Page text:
Will TerraUSD (UST) become the latest stablecoin to fail?
That might be the most important question on the minds of investors in the stablecoin.
Terra’s price, which was inching upwards towards its 1:1 peg with the US dollar yesterday, crashed to 26 cents Wednesday morning. Traders also sold off their holdings of Luna – the underlying token responsible for maintaining Terra’s price peg, crashing its price to less than a dollar – a steep fall of more than 99% from its price a week ago.
As of this writing, both tokens have witnessed a revival in their fortunes. Luna is changing hands for $5.13 and Terra’s price is $0.48 to the dollar, according to data from Coinmarketcap.
Investor Concerns Spark Price Crash
The turmoil in Terra’s price began over the weekend, when it first lost its peg to the US dollar and traded for as low as $0.60 per pop. The Luna Foundation Guard (LFG), an entity created specially to maintain the price peg, announced Monday that it was lending $1.5 billion worth of UST and Bitcoin to induce demand for UST and stanch the price bleeding. Their move seemed to work, temporarily at least, as the price of Terra moved towards its target peg yesterday.
But it failed to allay the entirety of trader concerns, which range from a concentration of its holdings on a single platform to limited use cases, about the stablecoin. Amidst charges that Terra was a ‘confidence game’ and a ‘pretend stablecoin’, trader sentiment took a turn for the worst. Those concerns were further magnified due to Terra’s size. In less than a year, the stablecoin has become the world’s fourth biggest stablecoin. David Moreno Darocas, research analyst at CryptoCompare, told CNBC that UST’s price movements show the ‘fragility’ of algorithmic stablecoins. UST has grown to be both an integral and controversial piece of the crypto ecosystem,” he said.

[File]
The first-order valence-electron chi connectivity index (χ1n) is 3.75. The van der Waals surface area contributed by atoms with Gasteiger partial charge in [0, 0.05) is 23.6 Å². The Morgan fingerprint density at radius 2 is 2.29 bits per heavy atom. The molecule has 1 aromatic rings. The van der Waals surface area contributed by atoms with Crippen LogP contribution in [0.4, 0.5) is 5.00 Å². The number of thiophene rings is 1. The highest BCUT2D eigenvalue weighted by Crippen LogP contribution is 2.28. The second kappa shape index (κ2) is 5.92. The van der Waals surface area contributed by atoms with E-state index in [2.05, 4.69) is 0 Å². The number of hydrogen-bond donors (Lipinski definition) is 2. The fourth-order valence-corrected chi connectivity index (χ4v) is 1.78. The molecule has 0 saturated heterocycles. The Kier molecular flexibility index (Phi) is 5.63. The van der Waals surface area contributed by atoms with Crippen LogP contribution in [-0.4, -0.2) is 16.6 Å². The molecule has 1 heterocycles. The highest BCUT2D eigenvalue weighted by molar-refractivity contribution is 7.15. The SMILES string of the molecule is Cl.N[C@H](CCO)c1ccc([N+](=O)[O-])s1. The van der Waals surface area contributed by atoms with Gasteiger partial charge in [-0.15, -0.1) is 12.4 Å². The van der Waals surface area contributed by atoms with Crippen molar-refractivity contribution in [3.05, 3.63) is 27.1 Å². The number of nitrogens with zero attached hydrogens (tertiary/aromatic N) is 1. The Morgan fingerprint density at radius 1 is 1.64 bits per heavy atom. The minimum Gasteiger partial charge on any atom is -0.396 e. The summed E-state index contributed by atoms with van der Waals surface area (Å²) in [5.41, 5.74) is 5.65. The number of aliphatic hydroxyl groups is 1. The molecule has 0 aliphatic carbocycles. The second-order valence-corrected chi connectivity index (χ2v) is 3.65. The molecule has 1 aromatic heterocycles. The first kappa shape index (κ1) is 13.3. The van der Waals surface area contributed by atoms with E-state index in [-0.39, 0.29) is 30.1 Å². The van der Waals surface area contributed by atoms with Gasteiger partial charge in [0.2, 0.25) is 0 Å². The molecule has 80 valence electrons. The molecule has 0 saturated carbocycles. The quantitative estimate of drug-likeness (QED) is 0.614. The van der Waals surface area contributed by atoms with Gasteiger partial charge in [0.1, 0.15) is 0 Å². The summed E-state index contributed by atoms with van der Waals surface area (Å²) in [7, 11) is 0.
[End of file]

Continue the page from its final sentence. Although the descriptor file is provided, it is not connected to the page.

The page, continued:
A Fresh Start for UST?
Terra co-founder Do Kwon announced on Twitter that the stablecoin’s ‘price stabilization mechanism’ was absorbing excess UST supply in the market to prepare for a repeg of the cryptocurrency. For each Terra burned or removed from circulation, a corresponding Luna token is minted. This means that there is an excess supply of Luna in the market, leading to a decline in its price. In the last four days, 80 million new LUNA coins were issued even as 1.89 UST were taken out of circulation.
According to Kwon, LFG’s current moves are a precursor to an eventual fresh peg for UST. What this means in practical terms is unclear. In the past, he has suggested that UST might replace Luna with Bitcoin as collateral as it expands use cases for the stablecoin outside its own blockchain ecosystem. The logistics and efficacy of using a volatile asset like Bitcoin as a backstop for an algorithmic stablecoin remain unclear, however.